Welcome to the end of Week 4 of the Legislative Session! We have 95 days left until it’s over. Jumping right in, the bills that got a hearing this week were AB134 and AB151. AB134, by Assemblywoman Martinez, removes barriers that prevent people with substance felonies from receiving services like SNAP (Supplemental Nutrition Assistance Program) and TANF (Temporary Assistance for Needy Families). People with all other types of felonies are able to receive these; it is time we stop unfairly penalizing those with this conviction. It is important to note that Nevada has still not recovered from the 2008 recession and food insecurity is very prevalent, so these people are being left to struggle without this necessary assistance.
AB151, by Assemblywoman Gonzalez, ends driver’s license suspension for minor unpaid traffic fines and fees. It is mainly communities of color and impoverished people that are unable to pay these fees. It is also not always feasible for many to be able to show up for their court hearing. It can often turn into a vicious cycle of not being able to pay, driving with a suspended license, then getting pulled over and having more fees. This is especially severe for those who are undocumented.
The bill that was introduced this week was AB161, by Assemblywoman Torez. It serves to end summary evictions in Nevada. This bill works hand in hand with AB141 to make Nevada a better place for renters and close some of the large power gaps that exist between tenants and landlords. In order to better understand these bills, you need to understand the two types of evictions that exist in Nevada. The first is a Summary Evictions. Nevada is one of the few states to have these types of evictions because they are unfair to tenants. It allows landlords to file for evictions with the court without the knowledge of the tenant. The eviction hearing and can decision to grant the eviction can all be done without the tenant’s knowledge or presence. The landlord can then post a 7-day ‘pay or vacate’ notice, then after 7 days, the landlord can change the locks, and the tenant is evicted. This is very unfair for many reasons, but mainly because the tenant must essentially sue themselves in order to dispute the decision, and the landlord is given too much power. A formal eviction done in most other states is more closely tied to the court. The landlord gives the tenant an eviction notice for non-payment of rent, and then they file a complaint with the court. The tenant gets a court summons, and after attending the hearing, an eviction may or may not be granted. The main difference is that in Nevada, summary evictions take away tenants’ rights to due process for losing their home.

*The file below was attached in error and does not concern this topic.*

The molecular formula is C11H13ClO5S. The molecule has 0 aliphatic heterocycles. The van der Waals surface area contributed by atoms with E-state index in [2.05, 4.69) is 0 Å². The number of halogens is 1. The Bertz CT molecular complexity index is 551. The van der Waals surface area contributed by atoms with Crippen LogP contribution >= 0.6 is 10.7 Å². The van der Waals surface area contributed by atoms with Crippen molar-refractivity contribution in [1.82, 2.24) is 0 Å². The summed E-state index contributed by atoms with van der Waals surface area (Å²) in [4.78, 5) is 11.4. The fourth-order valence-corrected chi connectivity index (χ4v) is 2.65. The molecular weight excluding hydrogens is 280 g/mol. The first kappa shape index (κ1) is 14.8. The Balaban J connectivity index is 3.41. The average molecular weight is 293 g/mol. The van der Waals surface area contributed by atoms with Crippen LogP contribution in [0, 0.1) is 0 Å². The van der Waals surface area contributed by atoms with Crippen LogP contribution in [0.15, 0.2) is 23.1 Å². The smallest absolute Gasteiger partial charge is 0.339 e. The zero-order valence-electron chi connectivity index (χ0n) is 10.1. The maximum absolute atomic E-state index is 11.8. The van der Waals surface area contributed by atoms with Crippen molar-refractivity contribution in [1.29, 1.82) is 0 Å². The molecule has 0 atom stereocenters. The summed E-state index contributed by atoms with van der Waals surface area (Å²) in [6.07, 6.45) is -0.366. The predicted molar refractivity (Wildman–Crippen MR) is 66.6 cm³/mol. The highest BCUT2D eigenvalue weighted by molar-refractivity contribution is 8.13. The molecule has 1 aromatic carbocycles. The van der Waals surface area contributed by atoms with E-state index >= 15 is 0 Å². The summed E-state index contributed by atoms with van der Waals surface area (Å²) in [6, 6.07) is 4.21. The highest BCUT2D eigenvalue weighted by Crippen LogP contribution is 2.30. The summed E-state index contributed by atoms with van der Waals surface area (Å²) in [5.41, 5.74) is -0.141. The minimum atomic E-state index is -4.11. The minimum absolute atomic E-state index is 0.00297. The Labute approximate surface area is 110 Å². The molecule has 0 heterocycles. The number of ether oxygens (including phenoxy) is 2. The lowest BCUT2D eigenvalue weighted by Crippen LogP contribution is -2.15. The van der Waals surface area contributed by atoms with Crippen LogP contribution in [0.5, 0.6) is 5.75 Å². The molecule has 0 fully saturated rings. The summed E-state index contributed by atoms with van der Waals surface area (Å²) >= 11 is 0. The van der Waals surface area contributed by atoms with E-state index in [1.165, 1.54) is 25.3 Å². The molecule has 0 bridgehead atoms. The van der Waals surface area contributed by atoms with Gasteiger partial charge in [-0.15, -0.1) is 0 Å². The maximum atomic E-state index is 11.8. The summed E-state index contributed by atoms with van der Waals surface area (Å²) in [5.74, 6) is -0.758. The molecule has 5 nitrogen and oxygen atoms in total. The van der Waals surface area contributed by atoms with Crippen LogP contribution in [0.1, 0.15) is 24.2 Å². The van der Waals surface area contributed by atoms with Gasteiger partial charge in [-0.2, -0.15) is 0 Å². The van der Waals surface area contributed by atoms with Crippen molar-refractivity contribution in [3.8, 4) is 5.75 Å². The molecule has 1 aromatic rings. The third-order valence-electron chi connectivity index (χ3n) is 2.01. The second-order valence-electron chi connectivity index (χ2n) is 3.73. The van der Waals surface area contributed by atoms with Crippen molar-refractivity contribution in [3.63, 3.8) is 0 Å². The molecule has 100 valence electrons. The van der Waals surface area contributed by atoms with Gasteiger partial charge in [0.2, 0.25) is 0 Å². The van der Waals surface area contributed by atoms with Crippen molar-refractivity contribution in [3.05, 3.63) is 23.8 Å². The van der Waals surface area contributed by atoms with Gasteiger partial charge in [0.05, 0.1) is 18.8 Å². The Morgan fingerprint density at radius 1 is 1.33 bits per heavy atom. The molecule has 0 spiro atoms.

With COVID-19, many people are struggling to pay their rent and are waiting for rental assistance from the government. This process may take well over 7 days, so a summary eviction notice is nowhere near enough time. You can try and show the courts you are waiting for your rent assistance, but even then you may still be evicted. However, the moratorium in Nevada is actually ending this month, so the failure of these bills to go through could mean countless evicted Nevadans. This is where AB141 becomes necessary as well. One thing this bill will do is expand the timeline for no-cause evictions. No-cause evictions can happen when a landlord decides to evict a tenant for any reason they see fit, even if there is no breach of contract. Specifically, AB141 extends the time weekly renters have before the eviction to two weeks and expands the time from 30 to 45 days for tenants that have lived there for over a year. With these two bills, we want to make sure everyone gets due process by abolishing the summary eviction and keep everyone in their homes as long as possible.
Please continue to help us help those in need by expressing your support for these bills here, and keep checking in with us for weekly updates on the Nevada Legislative Session!